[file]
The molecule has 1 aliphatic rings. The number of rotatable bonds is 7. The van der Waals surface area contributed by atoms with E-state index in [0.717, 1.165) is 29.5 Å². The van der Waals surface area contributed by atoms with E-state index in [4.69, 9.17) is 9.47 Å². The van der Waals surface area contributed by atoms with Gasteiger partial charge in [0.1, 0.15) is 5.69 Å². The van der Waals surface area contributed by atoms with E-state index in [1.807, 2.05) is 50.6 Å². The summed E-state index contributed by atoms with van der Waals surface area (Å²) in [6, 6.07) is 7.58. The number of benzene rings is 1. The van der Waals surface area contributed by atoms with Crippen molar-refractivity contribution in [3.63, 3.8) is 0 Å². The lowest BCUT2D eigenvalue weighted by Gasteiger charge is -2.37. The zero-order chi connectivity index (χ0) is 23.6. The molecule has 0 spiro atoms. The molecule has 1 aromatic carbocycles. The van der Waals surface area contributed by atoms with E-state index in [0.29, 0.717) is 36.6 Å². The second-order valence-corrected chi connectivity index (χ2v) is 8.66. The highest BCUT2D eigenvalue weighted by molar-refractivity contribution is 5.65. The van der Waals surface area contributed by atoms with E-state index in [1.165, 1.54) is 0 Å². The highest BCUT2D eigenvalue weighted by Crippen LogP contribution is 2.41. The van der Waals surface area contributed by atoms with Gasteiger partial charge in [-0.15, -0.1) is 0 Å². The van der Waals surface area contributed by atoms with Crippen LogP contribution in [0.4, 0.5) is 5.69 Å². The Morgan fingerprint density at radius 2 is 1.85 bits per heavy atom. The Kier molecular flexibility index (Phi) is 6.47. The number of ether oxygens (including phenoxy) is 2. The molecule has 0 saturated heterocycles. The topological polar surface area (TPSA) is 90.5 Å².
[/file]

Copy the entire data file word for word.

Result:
The molecule has 1 aliphatic rings. The number of rotatable bonds is 7. The van der Waals surface area contributed by atoms with E-state index in [0.717, 1.165) is 29.5 Å². The van der Waals surface area contributed by atoms with E-state index in [4.69, 9.17) is 9.47 Å². The van der Waals surface area contributed by atoms with Gasteiger partial charge in [0.1, 0.15) is 5.69 Å². The van der Waals surface area contributed by atoms with E-state index in [1.807, 2.05) is 50.6 Å². The summed E-state index contributed by atoms with van der Waals surface area (Å²) in [6, 6.07) is 7.58. The number of benzene rings is 1. The van der Waals surface area contributed by atoms with Crippen molar-refractivity contribution in [3.63, 3.8) is 0 Å². The lowest BCUT2D eigenvalue weighted by Gasteiger charge is -2.37. The zero-order chi connectivity index (χ0) is 23.6. The molecule has 0 spiro atoms. The molecule has 1 aromatic carbocycles. The van der Waals surface area contributed by atoms with E-state index in [0.29, 0.717) is 36.6 Å². The second-order valence-corrected chi connectivity index (χ2v) is 8.66. The highest BCUT2D eigenvalue weighted by molar-refractivity contribution is 5.65. The van der Waals surface area contributed by atoms with E-state index in [1.165, 1.54) is 0 Å². The highest BCUT2D eigenvalue weighted by Crippen LogP contribution is 2.41. The van der Waals surface area contributed by atoms with Gasteiger partial charge in [-0.15, -0.1) is 0 Å². The van der Waals surface area contributed by atoms with Crippen LogP contribution in [0.4, 0.5) is 5.69 Å². The Morgan fingerprint density at radius 2 is 1.85 bits per heavy atom. The Kier molecular flexibility index (Phi) is 6.47. The number of ether oxygens (including phenoxy) is 2. The molecule has 0 saturated heterocycles. The topological polar surface area (TPSA) is 90.5 Å².